State that extends into Eastern Europe and Northern Asia. Russia or Russian Federation at the 2010 census had about 142,900,000 residents, while in 2014 the country reached 142,467,651 residents, according to an estimate by UNDESA (United Nations Department of Economic and Social Affairs), with a percentage of urban residents equal to 74% of the total (table 1). The distribution is very uneven, with a clear prevalence of the Central federal district: in 2013 the central district which includes Moscow had 38,700,000 residents, 81.7% of whom were urban residents. According to Sergei Zakharov (2008), after the turnaround recorded in the mid-1990s in the models of marriage and fertility, Russia has entered a “second demographic transition”, while still showing some traditional characteristics. The scholar identifies the most worrying element of the Russian demographic dynamics in the deterioration of living conditions, in particular for men of working age.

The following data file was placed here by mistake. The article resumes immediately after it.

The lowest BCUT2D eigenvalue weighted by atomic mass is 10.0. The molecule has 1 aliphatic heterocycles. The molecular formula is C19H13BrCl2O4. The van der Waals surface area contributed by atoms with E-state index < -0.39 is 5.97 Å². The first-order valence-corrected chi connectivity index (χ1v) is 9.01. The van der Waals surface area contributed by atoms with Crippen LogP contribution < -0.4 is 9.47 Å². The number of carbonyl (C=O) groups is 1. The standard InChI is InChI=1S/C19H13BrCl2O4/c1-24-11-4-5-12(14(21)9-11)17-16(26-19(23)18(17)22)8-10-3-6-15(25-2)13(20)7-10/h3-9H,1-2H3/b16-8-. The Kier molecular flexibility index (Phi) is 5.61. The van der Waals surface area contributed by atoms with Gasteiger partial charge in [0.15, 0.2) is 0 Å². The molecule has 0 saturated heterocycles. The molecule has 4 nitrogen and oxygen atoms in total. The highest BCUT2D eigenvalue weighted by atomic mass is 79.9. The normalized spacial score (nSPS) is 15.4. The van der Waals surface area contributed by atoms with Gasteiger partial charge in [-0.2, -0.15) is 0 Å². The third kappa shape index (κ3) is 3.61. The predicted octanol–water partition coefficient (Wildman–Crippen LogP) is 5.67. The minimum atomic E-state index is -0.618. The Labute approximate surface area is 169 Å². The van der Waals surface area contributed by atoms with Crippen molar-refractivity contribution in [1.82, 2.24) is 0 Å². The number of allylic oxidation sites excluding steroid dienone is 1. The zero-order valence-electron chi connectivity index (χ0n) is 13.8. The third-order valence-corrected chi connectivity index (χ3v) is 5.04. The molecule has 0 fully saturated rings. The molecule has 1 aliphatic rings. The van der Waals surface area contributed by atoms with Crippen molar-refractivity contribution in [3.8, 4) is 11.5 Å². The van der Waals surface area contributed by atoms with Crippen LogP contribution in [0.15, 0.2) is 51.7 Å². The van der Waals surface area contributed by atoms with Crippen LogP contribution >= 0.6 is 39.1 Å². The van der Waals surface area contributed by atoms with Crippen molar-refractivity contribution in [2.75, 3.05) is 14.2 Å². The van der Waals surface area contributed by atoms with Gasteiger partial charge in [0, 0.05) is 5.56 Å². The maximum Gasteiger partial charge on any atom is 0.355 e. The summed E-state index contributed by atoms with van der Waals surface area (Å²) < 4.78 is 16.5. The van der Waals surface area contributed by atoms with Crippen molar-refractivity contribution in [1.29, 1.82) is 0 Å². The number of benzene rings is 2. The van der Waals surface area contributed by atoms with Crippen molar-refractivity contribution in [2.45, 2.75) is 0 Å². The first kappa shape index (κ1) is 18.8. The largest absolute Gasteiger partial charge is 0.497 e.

This situation was reflected, still in the second half of the first decade of the new millennium, in the high mortality, mainly generated by external causes and diseases of the cardiovascular system. The latter still represent one of the main causes of death in Russia, although since 2010 there has been a progressive decrease in deaths. A report (Rybakovsky, Ryazantsev 2005) highlighted the positive role of migration in compensating for the demographic decline due to negative natural balances. The research underlines that, in the context of current migratory processes on a global scale, the Russia assumes – and most likely will also in the future – assume an important role because it boasts an area that is not densely populated (8.4 people per km 2to 2013), which also constitutes an attractive space for migrants from highly populated countries such as China. In the second half of the first decade of the new century, the reduction of mortality, the attraction of migrants and the increase in the birth rate have become fundamental objectives for overcoming the demographic crisis. A new demographic policy was therefore launched in 2007, called maternal capital, in order to stimulate fertility, granting benefits for pregnancies and births, better-paid maternity leave and advantages for the procreation of second children (Zakharov 2008). World Bank data indicates that the fertility rate, from 2007 to 2012, actually increased from 1.4 to 1.6. Returning to the health conditions of the population, according to the European observatory on health system and policies (2011), alcohol consumption has played a very important role in the decline in life expectancy that followed the dissolution of the USSR and continues still have a negative impact on the state of health of the residents of the country, although since 2009 their life expectancy has increased. Looking at a broader time frame (1980-2013), the United Nations development program (UNDP) indicates that life expectancy at birth has in fact increased from 67.4 years to 68 (a figure lower than that of the World Bank, which reports an expectation of 70.5 for 2013), that the average years of schooling (the average number of years of education completed by a given population) have increased by 4.6 and the expected years of education (the number of years a child can expect to spend in a given education system) of 1.8. The three components contributed, between 1990 and 2013, to increase the HDI (Human Development Index) – whose value went from 0.729 to 0.778, by 6.8% -, with an average annual increase of approximately 0.28%. This increase is to be assessed in relation to a situation which, in the middle of the first decade of the century, still appeared very complex: in the two-year period 2006-07, 6% of the Russian population lived in regions with an HDI below 0.730. In addition, poverty, which since 2004 has been a phenomenon that mainly characterizes rural areas, contributes to further widening the gap between these spaces and urban ones. To this gap are added others, very significant, on an urban scale: in the period 2000-05, the incomes of the richest 20% of the Muscovite population were 21-28 times higher than the incomes of the poorest 20%; or, although the income inequality in St. Petersburg represented, in the first years of the millennium, only half of that recorded in Moscow, in the short period between 1999 and 2005 it almost doubled (UNDP data). Poverty is also often accompanied by an increase in food insecurity, so much so that overcoming it has become a central objective in the country’s economic policy and foreign trade. Although poverty levels have dropped significantly in recent years, a recent reported estimate (Wegren 2013) calculates that 18 million Russians are still in poverty and food insecurity.